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Pantry Pests


                                                              Meal Moth

Stored-product pests are usually brought into the home in an infested package of food. Initially, infestations are easy to overlook because the insects involved are quite small, especially in the egg and larval stages. Often the first indication of the infestation is the appearance of small moths flying about or the presence of beetles in or near the found package.

Meal Moths: Indian meal moth – All damage is done by the larvae, which attack a wide range of products, including cereal and cereal products, flour, cornmeal, rice, dried fruits, dehydrated vegetables, nuts, chocolate, candies, and other confections. When infestations are heavy, mature larvae can often be found in parts of the house far from the original food source because they move quite a distance to pupate. The Indian meal moth is a fairly distinct small moth with reddish brown forewings that have a coppery luster on the outer two-thirds and are whitish gray on the inner or body portion. The female moth lays its eggs singly or in groups on food material. Eggs hatch within a few days into small whitish caterpillars. Larva of the Indian meal moth spin a web as they grow and leave behind silken threads wherever they crawl. When fully grown, the larva is about ½ inch long and white with a greenish or pinkish hue. This larva spins a silken cocoon and transforms into a light brown pupa, from which the moth emerges. The Indian meal moth takes about 6-8 weeks to complete egg, larval and pupal stages during warm weather.  These are a cousin of the plaster bagworm moth which can infest your closet by living off of wool and cobwebs.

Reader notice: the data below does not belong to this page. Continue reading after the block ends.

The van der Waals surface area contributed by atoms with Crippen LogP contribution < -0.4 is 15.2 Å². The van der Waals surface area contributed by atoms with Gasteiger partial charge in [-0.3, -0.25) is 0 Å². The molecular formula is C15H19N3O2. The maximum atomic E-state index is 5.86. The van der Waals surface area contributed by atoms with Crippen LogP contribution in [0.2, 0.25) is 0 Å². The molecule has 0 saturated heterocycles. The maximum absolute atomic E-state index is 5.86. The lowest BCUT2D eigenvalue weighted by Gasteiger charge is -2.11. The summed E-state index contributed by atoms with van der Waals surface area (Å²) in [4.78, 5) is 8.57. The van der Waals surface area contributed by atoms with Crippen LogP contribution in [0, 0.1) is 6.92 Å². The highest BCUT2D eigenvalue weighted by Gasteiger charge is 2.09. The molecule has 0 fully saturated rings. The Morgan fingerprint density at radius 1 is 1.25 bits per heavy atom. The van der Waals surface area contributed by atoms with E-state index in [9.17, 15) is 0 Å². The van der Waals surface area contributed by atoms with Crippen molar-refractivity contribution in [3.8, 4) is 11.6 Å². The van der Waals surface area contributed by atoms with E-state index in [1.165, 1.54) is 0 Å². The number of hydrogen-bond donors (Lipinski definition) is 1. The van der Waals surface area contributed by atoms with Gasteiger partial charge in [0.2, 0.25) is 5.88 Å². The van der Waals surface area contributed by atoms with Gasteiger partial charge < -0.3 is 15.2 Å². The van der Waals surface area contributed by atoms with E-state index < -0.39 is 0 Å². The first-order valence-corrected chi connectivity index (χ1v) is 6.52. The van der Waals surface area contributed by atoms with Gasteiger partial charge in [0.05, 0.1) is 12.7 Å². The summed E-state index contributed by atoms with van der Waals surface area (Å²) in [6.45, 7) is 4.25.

Pantry Beetles (Weevils) in flour


Pantry Beetles (Weevils): Adult beetles have oval bodies that are about 1/8 inch long with a brown and yellowish pattern on the wind covers. Female beetles lay up to 90 eggs within the infested food. Larvae emerge and feed on the food. Larvae are about ¼ inch when fully grown and have numerous stiff setae, or hairs, that emerge from dark-colored plates on the last few segments of their abdomen, as well as a tail of long thin hairs that extend from the tip of the abdomen. They are very active and seek out new food sources to infest. In warm temperatures, the entire life cycle from egg to adult can be completed in 45 days. The setae of this beetle are shed within the infested food product and can be irritating to the mouth, esophagus, and digestive tract if they are ingested. Food found infested with this beetle should be discarded.

Identification and Life Cycles: Adult moths and beetles are easy to distinguish from each other, but their larvae are a little more difficult to identify. Use a hand lens to examine the legs of the larvae. Beetle larvae are grub-like and legless or have only 3 pairs of legs, all located close to the head. Moth larvae have 3 pairs of true legs, plus additional leg-like structures further down the abdomen. Both larvae and adults of beetles feed on foodstuff, whereas only the larvae stage of moths consumes stored products.

Damage: Pantry pests damage food by contaminating it with their bodies and their by-products. The larval stage of the Indian meal moth produces frass (excrement) and webbing, and some beetle larvae produce secretions that give food a disagreeable odor or taste. Hairs from the warehouse beetle can irritate the mouth, throat, and stomach of people who eat infested products. In addition, pantry pests might introduce microbes into the food that could produce mycotoxins, especially if the food is stored in warm, humid conditions.